4. Learn from perceived mistakes (and trust the gut). I’ve been in the same general profession, a social worker in child welfare for over a decade.  I’ve seen my successes and I’ve seen my failures.  There are sadly cases I worked on over 10 years ago that I ran across again because of failed adoptions or failed reunification…adoptions and reunifications that I supported/proposed/facilitated.  And hearing about these cases breaks my heart and makes me want to crawl under a rock because of my participation in something that turned bad.  But, once I’m ready to pop my head back out and again go back to #1 and reflect, usually there is some wisdom gained.  Sometimes it means I realize I had a gut reaction, and the next time someone else brings me a gut reaction about a case I will push them further—will point out the importance of the decision and will ask what else can we process/assess so that the gut reaction isn’t just a gut.  Also, I think self-doubters actually have the best guts…they just don’t trust them so talk themselves out of the gut reaction…at least I know I have…and I’ve supervised a few individuals who I think fall under this same category.  If you are a natural self-doubter and in social work, then PLEASE, PLEASE, PLEASE, trust your gut.  And then dig…you will find something concrete to support you gut.  I’m 98% sure of it.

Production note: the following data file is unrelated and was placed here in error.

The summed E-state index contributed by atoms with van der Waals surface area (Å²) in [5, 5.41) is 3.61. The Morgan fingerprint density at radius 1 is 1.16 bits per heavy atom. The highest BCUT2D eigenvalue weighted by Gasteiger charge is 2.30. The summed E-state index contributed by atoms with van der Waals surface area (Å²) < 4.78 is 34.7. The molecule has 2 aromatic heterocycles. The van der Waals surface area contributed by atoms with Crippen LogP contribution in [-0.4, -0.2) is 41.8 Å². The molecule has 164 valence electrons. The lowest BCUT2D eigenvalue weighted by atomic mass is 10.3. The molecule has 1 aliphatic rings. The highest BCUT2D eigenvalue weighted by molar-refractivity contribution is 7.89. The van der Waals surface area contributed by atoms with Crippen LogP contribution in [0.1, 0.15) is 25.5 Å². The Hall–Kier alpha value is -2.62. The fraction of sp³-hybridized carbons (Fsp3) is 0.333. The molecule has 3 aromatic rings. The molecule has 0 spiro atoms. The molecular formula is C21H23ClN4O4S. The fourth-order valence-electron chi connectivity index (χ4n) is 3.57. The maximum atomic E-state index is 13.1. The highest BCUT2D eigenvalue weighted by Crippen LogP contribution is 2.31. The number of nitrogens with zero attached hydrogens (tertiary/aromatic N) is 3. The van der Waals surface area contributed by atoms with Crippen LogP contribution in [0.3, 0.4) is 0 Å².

5. Practice self-compassion. No one is perfect. Even those who don’t struggle with self-doubt are not perfect (in fact, they actually may need a healthy dose of self-reflection to recognize their areas of needed development).  As a natural self-doubter you are also a natural self-improvement person and that is actually a sign of a true leader.  You will take the time to recognize what you need improvement in and improve it.  And when you doubt yourself and it’s not warranted, with time you will learn to treat yourself with the same compassion that you treat others with.  I’m still working on this piece, but am realizing how important it is to treat myself as I would a friend–listen, acknowledge, support, and be kind.  By doing so, I can move on and be better next time, without unnecessary guilt to hold me back.selfdoubt

Do you struggle with self-doubt in regards to your decision-making and/or work life in general?  How do you help to overcome it? Do you (like me) see this as a potential strength?  I’d love to hear from you so we can learn from one another!

Overcoming self-doubt in social work was originally posted on http://www.socialworkcommunity.com/2016/08/overcoming-self-doubt-in-social-work/ and was syndicated with permission from the author.


Rachel @ Social work community